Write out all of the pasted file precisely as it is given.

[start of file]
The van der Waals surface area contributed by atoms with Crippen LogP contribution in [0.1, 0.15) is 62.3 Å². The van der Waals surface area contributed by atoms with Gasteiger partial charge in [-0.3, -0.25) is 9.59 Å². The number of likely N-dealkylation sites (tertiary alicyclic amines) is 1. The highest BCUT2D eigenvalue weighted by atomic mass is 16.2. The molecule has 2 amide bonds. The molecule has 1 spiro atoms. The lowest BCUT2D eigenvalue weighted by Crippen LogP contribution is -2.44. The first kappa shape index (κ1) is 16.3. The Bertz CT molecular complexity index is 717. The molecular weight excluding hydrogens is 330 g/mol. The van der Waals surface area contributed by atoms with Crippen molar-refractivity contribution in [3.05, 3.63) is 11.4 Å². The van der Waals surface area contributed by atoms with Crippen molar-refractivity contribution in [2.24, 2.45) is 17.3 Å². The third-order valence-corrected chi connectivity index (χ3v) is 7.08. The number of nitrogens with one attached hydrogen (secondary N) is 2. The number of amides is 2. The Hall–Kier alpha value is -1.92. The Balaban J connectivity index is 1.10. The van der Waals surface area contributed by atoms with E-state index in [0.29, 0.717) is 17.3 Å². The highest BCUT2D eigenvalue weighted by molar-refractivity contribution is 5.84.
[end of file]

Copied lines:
The van der Waals surface area contributed by atoms with Crippen LogP contribution in [0.1, 0.15) is 62.3 Å². The van der Waals surface area contributed by atoms with Gasteiger partial charge in [-0.3, -0.25) is 9.59 Å². The number of likely N-dealkylation sites (tertiary alicyclic amines) is 1. The highest BCUT2D eigenvalue weighted by atomic mass is 16.2. The molecule has 2 amide bonds. The molecule has 1 spiro atoms. The lowest BCUT2D eigenvalue weighted by Crippen LogP contribution is -2.44. The first kappa shape index (κ1) is 16.3. The Bertz CT molecular complexity index is 717. The molecular weight excluding hydrogens is 330 g/mol. The van der Waals surface area contributed by atoms with Crippen molar-refractivity contribution in [3.05, 3.63) is 11.4 Å². The van der Waals surface area contributed by atoms with Crippen molar-refractivity contribution in [2.24, 2.45) is 17.3 Å². The third-order valence-corrected chi connectivity index (χ3v) is 7.08. The number of nitrogens with one attached hydrogen (secondary N) is 2. The number of amides is 2. The Hall–Kier alpha value is -1.92. The Balaban J connectivity index is 1.10. The van der Waals surface area contributed by atoms with E-state index in [0.29, 0.717) is 17.3 Å². The highest BCUT2D eigenvalue weighted by molar-refractivity contribution is 5.84.